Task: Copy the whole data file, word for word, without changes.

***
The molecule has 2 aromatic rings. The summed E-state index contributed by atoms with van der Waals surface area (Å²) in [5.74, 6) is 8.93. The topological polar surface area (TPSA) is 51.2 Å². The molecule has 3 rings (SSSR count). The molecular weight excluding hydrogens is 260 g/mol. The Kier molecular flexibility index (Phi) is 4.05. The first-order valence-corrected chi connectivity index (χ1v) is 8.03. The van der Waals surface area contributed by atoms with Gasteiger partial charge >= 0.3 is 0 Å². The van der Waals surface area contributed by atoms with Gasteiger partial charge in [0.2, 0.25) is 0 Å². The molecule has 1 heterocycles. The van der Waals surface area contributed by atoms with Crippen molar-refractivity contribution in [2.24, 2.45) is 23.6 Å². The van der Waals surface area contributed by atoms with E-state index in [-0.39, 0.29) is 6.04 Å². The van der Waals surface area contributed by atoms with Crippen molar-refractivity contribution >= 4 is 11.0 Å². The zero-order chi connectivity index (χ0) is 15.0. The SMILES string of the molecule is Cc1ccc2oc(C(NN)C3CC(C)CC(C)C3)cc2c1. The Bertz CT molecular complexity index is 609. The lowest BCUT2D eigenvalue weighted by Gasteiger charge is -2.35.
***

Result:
The molecule has 2 aromatic rings. The summed E-state index contributed by atoms with van der Waals surface area (Å²) in [5.74, 6) is 8.93. The topological polar surface area (TPSA) is 51.2 Å². The molecule has 3 rings (SSSR count). The molecular weight excluding hydrogens is 260 g/mol. The Kier molecular flexibility index (Phi) is 4.05. The first-order valence-corrected chi connectivity index (χ1v) is 8.03. The van der Waals surface area contributed by atoms with Gasteiger partial charge >= 0.3 is 0 Å². The van der Waals surface area contributed by atoms with Gasteiger partial charge in [0.2, 0.25) is 0 Å². The molecule has 1 heterocycles. The van der Waals surface area contributed by atoms with Crippen molar-refractivity contribution in [2.24, 2.45) is 23.6 Å². The van der Waals surface area contributed by atoms with E-state index in [-0.39, 0.29) is 6.04 Å². The van der Waals surface area contributed by atoms with Crippen molar-refractivity contribution >= 4 is 11.0 Å². The zero-order chi connectivity index (χ0) is 15.0. The SMILES string of the molecule is Cc1ccc2oc(C(NN)C3CC(C)CC(C)C3)cc2c1. The Bertz CT molecular complexity index is 609. The lowest BCUT2D eigenvalue weighted by Gasteiger charge is -2.35.